The Courier News from Blytheville, Arkansas on July 1, 1936 · Page 39
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July 1, 1936

The Courier News from Blytheville, Arkansas · Page 39

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Blytheville, Arkansas
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Wednesday, July 1, 1936
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Page 39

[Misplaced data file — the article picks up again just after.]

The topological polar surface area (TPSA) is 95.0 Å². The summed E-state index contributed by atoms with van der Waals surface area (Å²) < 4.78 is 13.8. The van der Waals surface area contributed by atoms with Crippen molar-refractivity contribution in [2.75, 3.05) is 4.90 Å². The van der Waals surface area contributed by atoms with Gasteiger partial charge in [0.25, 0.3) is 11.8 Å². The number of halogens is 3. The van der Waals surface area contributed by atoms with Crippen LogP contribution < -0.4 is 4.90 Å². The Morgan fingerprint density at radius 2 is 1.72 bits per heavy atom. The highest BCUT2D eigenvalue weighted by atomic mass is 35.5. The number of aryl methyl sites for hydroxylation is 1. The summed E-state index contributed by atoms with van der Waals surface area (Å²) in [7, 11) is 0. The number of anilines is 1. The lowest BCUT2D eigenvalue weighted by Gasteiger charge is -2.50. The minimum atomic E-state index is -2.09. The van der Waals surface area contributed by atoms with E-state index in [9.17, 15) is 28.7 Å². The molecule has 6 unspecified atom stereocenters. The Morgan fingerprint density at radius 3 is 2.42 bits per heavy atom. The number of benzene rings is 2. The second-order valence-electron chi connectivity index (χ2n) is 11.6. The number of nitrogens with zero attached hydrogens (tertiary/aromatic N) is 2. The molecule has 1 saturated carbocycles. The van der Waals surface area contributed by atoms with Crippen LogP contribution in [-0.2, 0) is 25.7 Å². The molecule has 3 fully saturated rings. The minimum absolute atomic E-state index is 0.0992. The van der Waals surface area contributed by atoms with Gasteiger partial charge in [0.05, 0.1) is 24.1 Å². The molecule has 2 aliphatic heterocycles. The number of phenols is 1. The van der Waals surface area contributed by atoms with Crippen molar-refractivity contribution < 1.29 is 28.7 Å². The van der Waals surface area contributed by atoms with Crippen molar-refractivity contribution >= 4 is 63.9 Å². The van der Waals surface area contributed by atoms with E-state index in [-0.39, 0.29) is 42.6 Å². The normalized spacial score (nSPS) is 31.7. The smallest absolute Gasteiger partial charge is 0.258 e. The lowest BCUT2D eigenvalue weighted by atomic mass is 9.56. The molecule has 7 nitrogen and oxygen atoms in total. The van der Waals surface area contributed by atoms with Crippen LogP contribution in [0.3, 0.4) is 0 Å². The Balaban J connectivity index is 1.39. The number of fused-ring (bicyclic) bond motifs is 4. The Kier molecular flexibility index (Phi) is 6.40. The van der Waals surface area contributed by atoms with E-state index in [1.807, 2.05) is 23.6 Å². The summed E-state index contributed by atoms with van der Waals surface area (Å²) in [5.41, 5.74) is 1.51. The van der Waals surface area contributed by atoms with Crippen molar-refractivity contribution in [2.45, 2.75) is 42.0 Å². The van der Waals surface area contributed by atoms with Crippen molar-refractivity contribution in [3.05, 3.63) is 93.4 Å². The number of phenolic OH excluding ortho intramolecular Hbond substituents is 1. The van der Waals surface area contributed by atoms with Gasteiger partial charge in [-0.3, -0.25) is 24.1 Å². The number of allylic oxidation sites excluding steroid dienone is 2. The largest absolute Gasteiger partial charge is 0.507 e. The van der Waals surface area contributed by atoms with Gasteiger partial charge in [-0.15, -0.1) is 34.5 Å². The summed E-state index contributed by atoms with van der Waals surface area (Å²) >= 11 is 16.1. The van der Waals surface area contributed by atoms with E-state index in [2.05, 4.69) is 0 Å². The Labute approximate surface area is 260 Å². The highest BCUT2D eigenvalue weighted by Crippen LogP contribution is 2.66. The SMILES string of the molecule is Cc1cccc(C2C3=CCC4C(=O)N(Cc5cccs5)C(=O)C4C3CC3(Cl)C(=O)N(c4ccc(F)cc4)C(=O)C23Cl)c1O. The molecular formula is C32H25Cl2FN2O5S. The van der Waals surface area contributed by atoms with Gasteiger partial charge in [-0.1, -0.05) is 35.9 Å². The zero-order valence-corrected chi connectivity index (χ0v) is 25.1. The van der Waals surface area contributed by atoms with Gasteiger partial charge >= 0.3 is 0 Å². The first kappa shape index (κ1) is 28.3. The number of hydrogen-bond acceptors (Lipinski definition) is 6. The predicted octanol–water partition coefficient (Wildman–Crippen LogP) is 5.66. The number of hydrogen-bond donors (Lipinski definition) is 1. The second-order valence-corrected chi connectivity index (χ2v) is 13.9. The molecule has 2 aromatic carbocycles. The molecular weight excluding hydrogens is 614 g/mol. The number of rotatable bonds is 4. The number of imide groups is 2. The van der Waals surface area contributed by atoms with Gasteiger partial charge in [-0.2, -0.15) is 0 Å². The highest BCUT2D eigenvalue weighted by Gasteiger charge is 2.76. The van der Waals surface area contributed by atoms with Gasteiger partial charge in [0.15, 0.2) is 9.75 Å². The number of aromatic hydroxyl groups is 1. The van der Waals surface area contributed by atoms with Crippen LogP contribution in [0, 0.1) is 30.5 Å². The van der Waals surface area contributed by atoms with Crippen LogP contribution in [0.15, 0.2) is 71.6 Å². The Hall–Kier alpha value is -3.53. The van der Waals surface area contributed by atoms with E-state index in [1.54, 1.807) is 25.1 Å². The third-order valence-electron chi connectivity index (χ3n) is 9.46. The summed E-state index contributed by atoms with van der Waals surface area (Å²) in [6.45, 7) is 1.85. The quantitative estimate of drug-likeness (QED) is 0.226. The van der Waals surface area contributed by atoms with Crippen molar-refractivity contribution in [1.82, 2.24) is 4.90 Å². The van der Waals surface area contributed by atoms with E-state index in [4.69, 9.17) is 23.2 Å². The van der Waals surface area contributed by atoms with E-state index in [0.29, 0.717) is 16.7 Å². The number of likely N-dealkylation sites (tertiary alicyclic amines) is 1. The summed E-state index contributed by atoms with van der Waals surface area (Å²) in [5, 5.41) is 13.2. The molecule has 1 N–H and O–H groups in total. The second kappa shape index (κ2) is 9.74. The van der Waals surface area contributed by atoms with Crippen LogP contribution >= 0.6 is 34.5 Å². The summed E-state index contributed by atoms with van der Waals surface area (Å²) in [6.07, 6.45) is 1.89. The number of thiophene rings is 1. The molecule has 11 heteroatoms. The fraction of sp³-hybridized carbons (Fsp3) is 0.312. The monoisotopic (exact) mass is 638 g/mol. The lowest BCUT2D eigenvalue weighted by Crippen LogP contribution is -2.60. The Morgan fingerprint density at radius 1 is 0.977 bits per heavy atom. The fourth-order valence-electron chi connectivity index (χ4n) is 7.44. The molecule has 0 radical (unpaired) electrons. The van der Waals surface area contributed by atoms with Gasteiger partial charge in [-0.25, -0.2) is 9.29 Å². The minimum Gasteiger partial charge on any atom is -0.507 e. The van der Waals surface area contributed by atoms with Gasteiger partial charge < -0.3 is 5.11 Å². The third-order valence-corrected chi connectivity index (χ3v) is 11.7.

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WEDNESDAY, JULY 1 1936 BlA'tl{EA']U,l<!, (A)l'K,) COUtUEH NE\V3 Two of the County's Modem Schools (Continued from page six.) Fiinnle Morris (Mrs. S. S. Semmes) graduated from St. Vincent.Acad- emy at Cape Glrardeau, Mo., and a "liomc girl who had been completely educated" relumed liomc to take iip the work of teaching. Other teachers prominent in the 80's were Joe It. Borum, Miss Belle Ballon, Mrs. Mittic Snow, Dr. G. W. JDhnston, Mrs. Gilliam (James) Slarkoy. Mrs. R. C. Pro wilt and daughter, Mrs. Reid Dunavant. Overflow waters formed one of the hazards of the 80's and 90's, before and during the lime the first levee was built, and the building of schools was retarded at times because ol destructive floods whlcli swept away Hie farmers' fences and obliterated all traces of roads between settlements. Citizens were kept busy and schools were sometimes neglected, but Leon Roussan. Oapt. S. S. Semmes and Judgu C. L. Moore served as county examiners and did mueli to keep the county school system in order. In 1889 the number of school districts had increased to 29. with 2,809 children of school age. School Cioscd for Itcvival One of Blylheville's early schools, which was conducted in the Methodist cliurdi, was closed because of R prolonged religious revival. Many of the patrons.Iclt that while the children should receive religious training their other education Should not be neglected so they sol Mrs. Starkey to open a subscription school. This was in 1803. Amonf her pupils were Miss Elisc Moore. Mrs. R. B. Nolen, Mrs. J. H. Roney, Jolm. Randolph and Joe Scruggs, and Mrs. M. O. Hoeggen (Flora Webb.I A short time later Thompson school opened at Cliickasawba. west of town, and it was 'nere Uiat Mrs. B. P. Martin (Kate Gosnell) Mrs. C. B. Luusford (Sara Walker), B. •A. Bugg, cleve Wacilcy, Winfield Mick, Tony Thompson. Charles Walker. Mrs. Mildred Davis Cox and many others were pupils. The year 1835 marked the beginning of the county institutes. The first one was held at Osceola in July of that year with P. M. Malone • as instructor. The next year T. A, Futrall was instructor. Ncu- Century Brings 1'rogress Somewhat more modern school The school building, at left, tini (lie glainasium cf (he Shasvnce Consolidated school district. These beautiful buildings, just south cf Jcuer, serve a large farming area in the southern part of the county This is the senior high school building at BlythevilK", one of nu<T.srous modern structures in which Uioiis ands of Mississippi county boys and girls attend classes. J. H. Rilcy, who served also as ber of years. principal of the Luxora school, in- Modern brick school sistcd that all teachers in the coun- such as arc common throughout coon afterward erected by the cit buildinjs 1 zeus of Luxora, and another mm ty subscribe to the Arkansas School Journal, study the Arkansas school law, attend teachers' meetings and subscribe to the county newspaper. The foundation for the county's present school administration setup was laid shortly after 1900 when hniues began to make their appear-1'be state law making county su- nnce in smaller districts of the comity in 1800. with the districts of Bardstown, Evadale, Joiner, Paean Point, Wnitton, Carson. Rosa, Sans Souci. Butler. Clear Lake, Dsll, Etowah, and HufTan being among Tiie county/examiner of that time, perintendents compulsory was enacted. Among the first to serve in Mississippi county following the passage of this law was I. D. Swift. In later years he was followed by those, which put up new, buildings. W. M. Crow, who served a iium- • the county today began to make their appearance. In 1905. the first brick school was erected at Csceqla. A few years earlier the first modern school building was put up in Blytheville. This structure is now known as the Central Ward grade school. The city celebrated the beginning of Ibis n?v. p , .,-.-..... i* u »,.t.,.ui^ ikii^viiiu school building with L. W. Gosnell,! 'nave been the consolidation of its appearance at Manila. The. were the forerunners of a schoc •building boom, and it was estima ed that in 1910 the building prc gram cxcaedixi $350.00. Standards Arc Raised Most residents arc familiar wit the history of the county's educa lional progress during the past Noticeable improvemen A. G. Little and J. G. Sudbury, directors of the school board, being accorded the honor of laying the equipment and (he stricter qua first brick. : - Creations for teacliers. Two of I A new brick schoolnoiM uas' most outstanding examples of t ral schools, the establishment bus routes, the addition of model iprovcmenl or rural schools aro c consolidated schools at Slmwnce id Keiser. lilythcvllle, with Its flve white iblic schools and one negro school, as the largest system In the coun- ond one of the most efficient In ie state. Tliose who have served is local suporintendents during the •»st"as years are John Bowen, Har- Py H. Haley, Crawford Greene und '. D. McClurkln. Perhaps no better friend of cdu- itlon ever lived in Uils county lan Mr, Hsley, who In the 13 cars he served here, led liie io- al schools to statewide rocognl- 011. It was Mr. Haley, whose lead- ship and initiative resulted In the cvclopmenl of subjects other than lose t ought in tlic class rooms. lie lomoted clubs, school orjsnlza- ons, athletics and music on a lore mubltloiis scale than had evei ecu attempted before. Important progress during recent ears may also be atlrlbuted to the ouiily school'officials. Miss Willie 1. LuWEon, who cnmc here In 1927 s county superintendent, nnd Miss Vinnle virgll Turner, w'no now landles the duties of eounty-cxain- ner as well as supervisor of Blylhe- Ille clctnenlary schools; have done utsliuKlIng work as hus Annie Jiirrle. who Is, Jeonnes supervisor 'f the negro schools. Under their uidance Uje qualifications of eachers have been raised, tcat'.i- confcrciircs held at regular In- ervals and more modern eciuea- ioiml metliods put Into uss. Fine School al Keiser SKCTION D PAGtft" of by-gone daji as when f,hc ;at-' tended the . first • "Peabodv Ir$(l.; lutes" held at Osceola and B!y-i tliuville, the boat Irlps on the Mississippi river to Memphis ca?,h Eummcr, chats with the late Son- ntor T. H, Caraway ti)id Mns. Caraway when they used to visit Dlythevlllo and the old Baptist camp meetings A native of DeSoto, . couhly, Miss.. Mrs, TunstlH was the daughter of the late Judge I.,T., Watson, one of the most piom'ln-1 rat clllwns of Mississippi In hh time. She first took up teaching »l Bylmllii, Miss., " following her graduation from a Holly Springs, MLis., school In 1870. GAELIC BIBLE IS.: The Kclser community, center cf n rapidly developing tanning lion, bcusts one' of the newest und best (xmlppcd schoni building In the county. Retirement, in 1.930 Elided Half Century of Classroom Klnir N'fl To Cicl Vtnston FDMCNTOK, AHn. (UI'I—Klni) Fdwnrd VIII. owner of the "K, p." ranch in Alberta, has been declare;! Ineligible for (he $2.i-a- mcnth "basic dividends" promised every adult citizen of'Hie province by the Social Credit Gov- eminent. When and If the "bonus" is wild, it Is stated, the kin? will not get It because he Is not a permanent resident of the province. - • I lrcn.se Non-Negotiable MARTINEZ, Cal. (UP)—A Bill dashed into the county clerk's office with a strange man and a marriage license ami nskcd to bo married. The clerk pointed out that the man was not Hie pile named In the license. She said she had changed her mind since cblnlnln; the license, but would like to save $2. The clerk said rfie ccJJdii't. Jjamlit Is Otil-slared . KANSAS CITY, Mo. (UP)—A youthful bandit pointed a gnu nt Herman Inlander, bartender, and ordered: "Stick 'em vp." Erlandei reached lor his own weapon. The bandit and Erlnndcr stood for a monrnt staring, and with guns trained on each other. Then the bandit lurried and ran. . Accrvding to a Kansas statute it is illegal to cat snakes In public As a teacher ' in Mississippi county schools tor 30 years. Mrs. E. V. Timstlll, now of Bcnvcr, o., ,\val«hed the scli(K>l system develop from small schools with lew teachers to one of the most modern systems In Arkansas. She •otired In 1030. llnvlni: already Inught school 'or H2 ycnrs when she took up liev work. In this county, Mrs. TunstlH was considered one of the most widely read und experienced Instructors in the county. She llrst Inuelil at Cm-son Lake (then Egypt) In 1000 when she was paid $50 nionlhly to leach G5 pupils 'from the first through the 12th grade. Two years later she purchased farm property at Evadatc and moved to that community, where she become n teacher In the El- klns City school at Uvc Oaks, which Is now Basset!, it was during her regime as teacher there that a two-room school was built, the first two-teacher school built in the lower part of the county! Miss Annie Smith went there from Covlngton, Tcnn., to be her llssistnnt ' - left lar nenver After tenchlng there for 12 j home with her only years she moved to lilythevlllc, Mrs." u. o. Walker, anil later began leaching at, M,. S . TunstlH was also Leaclivillc. After having started] know l\Irs. E. V. 'i'linsllll to make he: daughter, the six-year-olds In their paths of education for 11 years, she resigned. "I meant to quit when I taught for 50 yeai* but. it had look me two more years to fully make up my mind," she said when she widely throughout ttic 1-ounty ns a leader in the Baptist church and taught a Sunday School class each Sunday In addition to. her school work. Although totally blind now, al the iige of 82, she Is unusually alert. Hidden aiming the locks by shepherd;; in (ho vicinity of E'.lln- .bili'B iiciirls; 600 ycair, ago '\ri escape destruction by (he £ivgl|sl,i, Jin, old Scotch Bible, now In tlio umesfclcn of Mn, Jamc.s Staiki-y, of this city, K a prized li'elr-,' locm wilh an Interesting history. The antique \olume. painted In Ihe Giwllc .language, Is in n'.'.VfiT markublc stale ol preservation. Inscriptions made on some of I leau'K cctitutles ago me Ime'ly .11 (iinltlc. but a number of raj^i rands dated as early as No vein- r H, 1700 can be.easily read. The book wa-i foi cpntinlcs^'a PC stsJon of the MoKcllar family. <;f .which Mis Slarkey is A dosceniliuit. It Is • said to have been hidden from English peise'cn-i torii who soug'nt to ilcstioy all-Bibles In Scotch homes not prmtiii tn-tlw English language Genera-- tlons later the book was smuggled' from Scotland to Ameiica, when Members of rto family came to this uountry nitf settled In Virginia'.' After . lieln^' In this touLMy many years, one of .the womc'h of the comity, Mrs Saiah cnlq*- b.inii, a arnndmothri of ifri stal'- kcy, was sent bick to Scotlan I by her great, gicat Riandinotln.i Her piv|:ose Vas to leain the aii- clcnt Scclch tongue so that ,shu woulrt be able to read from'Hh:; Bible to (ho almost cciitury-ttUl "t'nndmrllici, onn of Ihc old settlers who could •understand "'lib English and who was \eis fond ot nihle reiullng. ^ i This is cla'hned to''be. the on'v Scotch l'/l2 in AiKansas, and Ii highly -valued l.y the piesoifl owner, Authorities who have examined the volume-place Its monetary valr,- at S3.0GO : or more, although Mr* Slaikey considers it worth a; much gieat:i sum in ocntlmciit". ' A. S. BARBORO& CO. Founded 1877 JFholesal e FRUITS -PRODUCE RICE-BEANS Grocers Specialties Ask For ""Giisca" Brand Bananas look for the YELLOW TAG on each bunch Second and Rose BLYTHEVILLE Phone 920 She vividly recalls such incidents wool. Wild sheep grow hair Instead of Celebrate The * Arkansas Centennial By Modernizing Your Home CLEAN UP PAINT UP FIX UP We arc not. 100 years old, bin \vo have been in . Blylheville long enough m see llie city double in . populalion. We've seen horses drown in iJic • slrcels bel'ore n r <; bad pavonionts. We've had our (rueks fail lhrough cesspools where it required a derrick- to gel (hem out, - - before wo had sewers. "-' We like to Mi ink I bat we have rendered a service worllwhile loward llie huildijig of BlylhcvilJe. ,; We don'l elaiin to buy any cheaper or sell for any • less than our fellow building material merchants but we do endeavor to give a full dollars worth of service and value with overy dollars worth of merchandise and to treat every customer so they will want to come hack. MODERNIZE